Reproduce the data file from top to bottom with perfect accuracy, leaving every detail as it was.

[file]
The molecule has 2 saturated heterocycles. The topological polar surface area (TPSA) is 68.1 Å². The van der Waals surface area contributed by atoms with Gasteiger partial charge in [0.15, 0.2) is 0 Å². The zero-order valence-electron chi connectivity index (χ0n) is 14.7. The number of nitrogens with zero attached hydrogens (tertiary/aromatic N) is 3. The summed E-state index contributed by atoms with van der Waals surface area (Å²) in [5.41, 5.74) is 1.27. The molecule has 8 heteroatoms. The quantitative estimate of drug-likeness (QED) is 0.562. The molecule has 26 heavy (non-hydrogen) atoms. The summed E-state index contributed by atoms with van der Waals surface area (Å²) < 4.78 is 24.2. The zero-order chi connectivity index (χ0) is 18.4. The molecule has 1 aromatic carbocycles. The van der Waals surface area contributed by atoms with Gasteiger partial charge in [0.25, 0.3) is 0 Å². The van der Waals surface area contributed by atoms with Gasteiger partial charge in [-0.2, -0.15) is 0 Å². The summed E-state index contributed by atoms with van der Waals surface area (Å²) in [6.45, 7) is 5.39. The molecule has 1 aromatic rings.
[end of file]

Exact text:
The molecule has 2 saturated heterocycles. The topological polar surface area (TPSA) is 68.1 Å². The van der Waals surface area contributed by atoms with Gasteiger partial charge in [0.15, 0.2) is 0 Å². The zero-order valence-electron chi connectivity index (χ0n) is 14.7. The number of nitrogens with zero attached hydrogens (tertiary/aromatic N) is 3. The summed E-state index contributed by atoms with van der Waals surface area (Å²) in [5.41, 5.74) is 1.27. The molecule has 8 heteroatoms. The quantitative estimate of drug-likeness (QED) is 0.562. The molecule has 26 heavy (non-hydrogen) atoms. The summed E-state index contributed by atoms with van der Waals surface area (Å²) < 4.78 is 24.2. The zero-order chi connectivity index (χ0) is 18.4. The molecule has 1 aromatic carbocycles. The van der Waals surface area contributed by atoms with Gasteiger partial charge in [0.25, 0.3) is 0 Å². The van der Waals surface area contributed by atoms with Gasteiger partial charge in [-0.2, -0.15) is 0 Å². The summed E-state index contributed by atoms with van der Waals surface area (Å²) in [6.45, 7) is 5.39. The molecule has 1 aromatic rings.